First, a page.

Before we started the garden and I began taking regular photos of each plant’s progress once a day, nature’s subtle growth was lost on me. I would walk by the same flowers each day and never really stopped to smell the roses. Of course, it’s easy to see when the tall trees change colors in the fall and shed their leaves as winter nears, but to me, those changes always seemed to come all at once. I never paid much attention to what came in between.
Pumpkins are extremely fun to grow. They absolutely take over if you don’t give them plenty of space. The vines actually continually put down new roots as they lengthen. When I finally discovered the first female pumpkin flower on June 16th, with a little baby pumpkin hoping to get pollinated, I was ecstatic.
The bees did their job well and the vine that this pumpkin was growing on just continued to get longer and longer. It got so long, in fact, that about a week later we were forced to redirect the vine away from the corn it was threatening to choke out. By June 20th, it had found a large new home in the yard, which was good because that baby was growing fast.
By the time I got home from work the next night, just eighteen hours later, it had completely shed its flower and was about as big as the palm of my hand.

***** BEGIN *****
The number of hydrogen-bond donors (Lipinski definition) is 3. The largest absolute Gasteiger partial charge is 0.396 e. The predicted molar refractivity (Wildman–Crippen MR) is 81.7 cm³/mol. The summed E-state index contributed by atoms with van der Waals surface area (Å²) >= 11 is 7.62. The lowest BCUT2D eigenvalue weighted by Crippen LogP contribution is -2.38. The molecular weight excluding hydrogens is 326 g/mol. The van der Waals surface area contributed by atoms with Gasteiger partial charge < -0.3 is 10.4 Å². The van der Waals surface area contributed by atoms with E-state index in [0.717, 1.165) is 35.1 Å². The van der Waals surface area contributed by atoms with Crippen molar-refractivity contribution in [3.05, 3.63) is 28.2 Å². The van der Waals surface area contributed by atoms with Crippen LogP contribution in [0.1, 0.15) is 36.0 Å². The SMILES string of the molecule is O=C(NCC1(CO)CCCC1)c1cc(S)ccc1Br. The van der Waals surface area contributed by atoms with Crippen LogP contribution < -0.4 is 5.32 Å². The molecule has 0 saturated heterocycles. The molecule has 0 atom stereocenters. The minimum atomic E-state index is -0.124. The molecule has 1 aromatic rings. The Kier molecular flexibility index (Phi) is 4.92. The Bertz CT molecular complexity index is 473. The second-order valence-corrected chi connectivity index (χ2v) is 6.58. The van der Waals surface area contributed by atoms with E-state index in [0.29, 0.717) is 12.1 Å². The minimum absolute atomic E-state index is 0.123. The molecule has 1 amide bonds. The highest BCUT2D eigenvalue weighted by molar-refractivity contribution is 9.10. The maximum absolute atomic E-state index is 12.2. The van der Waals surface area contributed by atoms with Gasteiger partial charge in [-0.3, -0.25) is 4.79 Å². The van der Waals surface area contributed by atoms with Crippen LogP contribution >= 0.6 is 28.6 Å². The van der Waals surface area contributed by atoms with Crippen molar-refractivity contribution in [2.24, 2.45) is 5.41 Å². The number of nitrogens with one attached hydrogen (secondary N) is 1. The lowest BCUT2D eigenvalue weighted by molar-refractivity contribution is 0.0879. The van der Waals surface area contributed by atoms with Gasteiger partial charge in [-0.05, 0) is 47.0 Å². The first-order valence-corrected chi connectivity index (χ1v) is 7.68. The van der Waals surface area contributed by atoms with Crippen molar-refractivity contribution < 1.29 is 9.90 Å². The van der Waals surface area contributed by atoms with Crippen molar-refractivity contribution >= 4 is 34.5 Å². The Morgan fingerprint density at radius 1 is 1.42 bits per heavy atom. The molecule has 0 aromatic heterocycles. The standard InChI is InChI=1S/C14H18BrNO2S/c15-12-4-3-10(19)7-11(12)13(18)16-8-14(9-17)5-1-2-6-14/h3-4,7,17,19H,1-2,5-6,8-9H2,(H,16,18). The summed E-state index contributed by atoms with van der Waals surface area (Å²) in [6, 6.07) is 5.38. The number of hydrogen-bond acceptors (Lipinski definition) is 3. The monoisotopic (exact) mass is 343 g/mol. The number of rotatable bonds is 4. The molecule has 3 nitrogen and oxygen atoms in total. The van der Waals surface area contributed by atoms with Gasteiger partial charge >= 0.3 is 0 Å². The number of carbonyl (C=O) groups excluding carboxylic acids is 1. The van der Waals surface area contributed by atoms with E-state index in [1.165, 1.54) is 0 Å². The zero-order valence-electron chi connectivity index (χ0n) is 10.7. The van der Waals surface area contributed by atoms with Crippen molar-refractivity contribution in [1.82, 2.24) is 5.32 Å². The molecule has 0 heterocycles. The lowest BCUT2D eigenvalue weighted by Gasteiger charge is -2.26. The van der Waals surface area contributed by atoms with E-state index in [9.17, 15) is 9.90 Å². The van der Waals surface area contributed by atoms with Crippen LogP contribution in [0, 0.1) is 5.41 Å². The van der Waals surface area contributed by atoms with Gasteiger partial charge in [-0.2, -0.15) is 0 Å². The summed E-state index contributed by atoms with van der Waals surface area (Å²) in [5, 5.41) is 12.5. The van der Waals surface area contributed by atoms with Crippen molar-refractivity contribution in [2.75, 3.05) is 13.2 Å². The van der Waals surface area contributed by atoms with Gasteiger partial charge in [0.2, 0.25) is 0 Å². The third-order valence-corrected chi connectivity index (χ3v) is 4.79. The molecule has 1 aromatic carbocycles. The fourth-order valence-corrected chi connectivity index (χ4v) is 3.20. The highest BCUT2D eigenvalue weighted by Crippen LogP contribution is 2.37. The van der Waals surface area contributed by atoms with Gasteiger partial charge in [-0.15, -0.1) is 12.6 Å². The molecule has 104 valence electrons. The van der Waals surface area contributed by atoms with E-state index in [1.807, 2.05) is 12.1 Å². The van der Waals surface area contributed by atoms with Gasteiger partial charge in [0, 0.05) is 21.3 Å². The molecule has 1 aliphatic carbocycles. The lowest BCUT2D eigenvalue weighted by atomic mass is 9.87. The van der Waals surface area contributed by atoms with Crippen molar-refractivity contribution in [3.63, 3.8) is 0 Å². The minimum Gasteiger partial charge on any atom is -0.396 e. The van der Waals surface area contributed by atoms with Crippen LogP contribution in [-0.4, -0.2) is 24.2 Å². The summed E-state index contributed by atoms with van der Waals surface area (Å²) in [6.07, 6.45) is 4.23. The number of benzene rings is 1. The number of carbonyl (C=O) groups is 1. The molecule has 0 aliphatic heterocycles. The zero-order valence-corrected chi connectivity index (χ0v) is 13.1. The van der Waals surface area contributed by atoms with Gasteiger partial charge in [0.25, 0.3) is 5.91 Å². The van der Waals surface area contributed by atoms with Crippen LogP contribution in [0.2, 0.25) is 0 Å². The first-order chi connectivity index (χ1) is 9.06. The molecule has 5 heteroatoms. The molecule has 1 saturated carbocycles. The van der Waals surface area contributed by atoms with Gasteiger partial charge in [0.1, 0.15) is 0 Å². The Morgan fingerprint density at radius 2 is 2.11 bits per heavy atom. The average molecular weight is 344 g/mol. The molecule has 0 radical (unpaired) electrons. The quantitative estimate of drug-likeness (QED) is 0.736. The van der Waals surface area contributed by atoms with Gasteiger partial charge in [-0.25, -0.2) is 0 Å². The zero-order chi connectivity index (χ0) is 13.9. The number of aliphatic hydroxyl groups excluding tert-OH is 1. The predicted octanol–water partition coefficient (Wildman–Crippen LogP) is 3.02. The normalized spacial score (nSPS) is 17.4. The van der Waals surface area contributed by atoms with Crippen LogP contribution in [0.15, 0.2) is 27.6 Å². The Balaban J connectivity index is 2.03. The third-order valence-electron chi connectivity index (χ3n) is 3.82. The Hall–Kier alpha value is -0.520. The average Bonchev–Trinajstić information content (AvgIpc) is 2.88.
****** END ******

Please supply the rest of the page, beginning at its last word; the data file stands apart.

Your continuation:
And just another 18 hours after that, it had almost doubled in size. I remember distinctly thinking that I couldn’t believe how quickly this amazing plant was growing, especially for having been through the trauma of having its vine’s roots pulled up and redirected out onto the lawn. This one is a trooper!
In the most recent picture, which I took just this morning, the most striking change is the color. The green is turning deeper and richer. It’s a change that would have been really easy for me to miss if I wasn’t watching closely every day.
Tracking these changes is another important life lesson from the extremely wise Mother Nature. I need to take time to celebrate the little wins and the small incremental changes in my life. They are pretty important and without them, growth couldn’t occur. So cheer yourself on. Notice the small things. In time, they’ll turn into the big things.